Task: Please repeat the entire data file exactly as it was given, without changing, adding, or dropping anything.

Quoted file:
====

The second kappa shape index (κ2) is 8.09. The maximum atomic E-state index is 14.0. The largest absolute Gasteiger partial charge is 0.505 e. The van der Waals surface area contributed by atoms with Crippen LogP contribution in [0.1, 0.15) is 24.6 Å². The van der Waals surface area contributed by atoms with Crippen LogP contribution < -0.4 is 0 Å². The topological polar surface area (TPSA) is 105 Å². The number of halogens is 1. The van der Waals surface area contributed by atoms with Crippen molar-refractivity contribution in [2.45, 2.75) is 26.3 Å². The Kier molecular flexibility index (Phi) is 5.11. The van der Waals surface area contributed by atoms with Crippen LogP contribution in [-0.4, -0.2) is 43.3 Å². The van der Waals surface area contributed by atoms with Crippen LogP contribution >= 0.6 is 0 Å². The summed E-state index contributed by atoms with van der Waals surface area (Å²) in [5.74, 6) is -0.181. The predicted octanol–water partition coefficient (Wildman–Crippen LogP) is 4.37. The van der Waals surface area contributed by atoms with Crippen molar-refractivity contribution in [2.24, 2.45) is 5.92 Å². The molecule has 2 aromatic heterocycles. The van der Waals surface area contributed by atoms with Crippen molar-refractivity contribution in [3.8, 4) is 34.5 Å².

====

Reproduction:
The second kappa shape index (κ2) is 8.09. The maximum atomic E-state index is 14.0. The largest absolute Gasteiger partial charge is 0.505 e. The van der Waals surface area contributed by atoms with Crippen LogP contribution in [0.1, 0.15) is 24.6 Å². The van der Waals surface area contributed by atoms with Crippen LogP contribution < -0.4 is 0 Å². The topological polar surface area (TPSA) is 105 Å². The number of halogens is 1. The van der Waals surface area contributed by atoms with Crippen molar-refractivity contribution in [2.45, 2.75) is 26.3 Å². The Kier molecular flexibility index (Phi) is 5.11. The van der Waals surface area contributed by atoms with Crippen LogP contribution in [-0.4, -0.2) is 43.3 Å². The van der Waals surface area contributed by atoms with Crippen LogP contribution >= 0.6 is 0 Å². The summed E-state index contributed by atoms with van der Waals surface area (Å²) in [5.74, 6) is -0.181. The predicted octanol–water partition coefficient (Wildman–Crippen LogP) is 4.37. The van der Waals surface area contributed by atoms with Crippen molar-refractivity contribution in [2.24, 2.45) is 5.92 Å². The molecule has 2 aromatic heterocycles. The van der Waals surface area contributed by atoms with Crippen molar-refractivity contribution in [3.8, 4) is 34.5 Å².